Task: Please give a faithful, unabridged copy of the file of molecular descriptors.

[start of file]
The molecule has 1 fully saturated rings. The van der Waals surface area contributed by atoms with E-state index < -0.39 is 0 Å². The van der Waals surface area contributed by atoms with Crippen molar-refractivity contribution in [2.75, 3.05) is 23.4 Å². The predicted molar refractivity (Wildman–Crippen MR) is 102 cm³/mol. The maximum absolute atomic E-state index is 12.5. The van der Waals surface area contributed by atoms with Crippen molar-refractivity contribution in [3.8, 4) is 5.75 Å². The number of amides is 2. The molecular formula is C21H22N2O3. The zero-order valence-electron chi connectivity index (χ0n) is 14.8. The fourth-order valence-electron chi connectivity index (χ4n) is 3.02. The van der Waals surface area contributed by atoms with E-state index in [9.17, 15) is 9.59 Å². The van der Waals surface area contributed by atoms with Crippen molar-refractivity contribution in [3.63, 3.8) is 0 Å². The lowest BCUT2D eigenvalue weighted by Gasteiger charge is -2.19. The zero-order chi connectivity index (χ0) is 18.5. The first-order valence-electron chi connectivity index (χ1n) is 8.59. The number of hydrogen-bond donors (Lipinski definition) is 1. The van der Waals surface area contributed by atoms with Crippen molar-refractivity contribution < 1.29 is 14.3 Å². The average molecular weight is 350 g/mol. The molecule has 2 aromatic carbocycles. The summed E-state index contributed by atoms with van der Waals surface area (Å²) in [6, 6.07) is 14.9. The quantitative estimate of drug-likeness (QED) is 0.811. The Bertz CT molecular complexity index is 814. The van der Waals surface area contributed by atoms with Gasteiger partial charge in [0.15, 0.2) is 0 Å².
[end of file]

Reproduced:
The molecule has 1 fully saturated rings. The van der Waals surface area contributed by atoms with E-state index < -0.39 is 0 Å². The van der Waals surface area contributed by atoms with Crippen molar-refractivity contribution in [2.75, 3.05) is 23.4 Å². The predicted molar refractivity (Wildman–Crippen MR) is 102 cm³/mol. The maximum absolute atomic E-state index is 12.5. The van der Waals surface area contributed by atoms with Crippen molar-refractivity contribution in [3.8, 4) is 5.75 Å². The number of amides is 2. The molecular formula is C21H22N2O3. The zero-order valence-electron chi connectivity index (χ0n) is 14.8. The fourth-order valence-electron chi connectivity index (χ4n) is 3.02. The van der Waals surface area contributed by atoms with E-state index in [9.17, 15) is 9.59 Å². The van der Waals surface area contributed by atoms with Crippen molar-refractivity contribution in [3.63, 3.8) is 0 Å². The lowest BCUT2D eigenvalue weighted by Gasteiger charge is -2.19. The zero-order chi connectivity index (χ0) is 18.5. The first-order valence-electron chi connectivity index (χ1n) is 8.59. The number of hydrogen-bond donors (Lipinski definition) is 1. The van der Waals surface area contributed by atoms with Crippen molar-refractivity contribution < 1.29 is 14.3 Å². The average molecular weight is 350 g/mol. The molecule has 2 aromatic carbocycles. The summed E-state index contributed by atoms with van der Waals surface area (Å²) in [6, 6.07) is 14.9. The quantitative estimate of drug-likeness (QED) is 0.811. The Bertz CT molecular complexity index is 814. The van der Waals surface area contributed by atoms with Gasteiger partial charge in [0.15, 0.2) is 0 Å².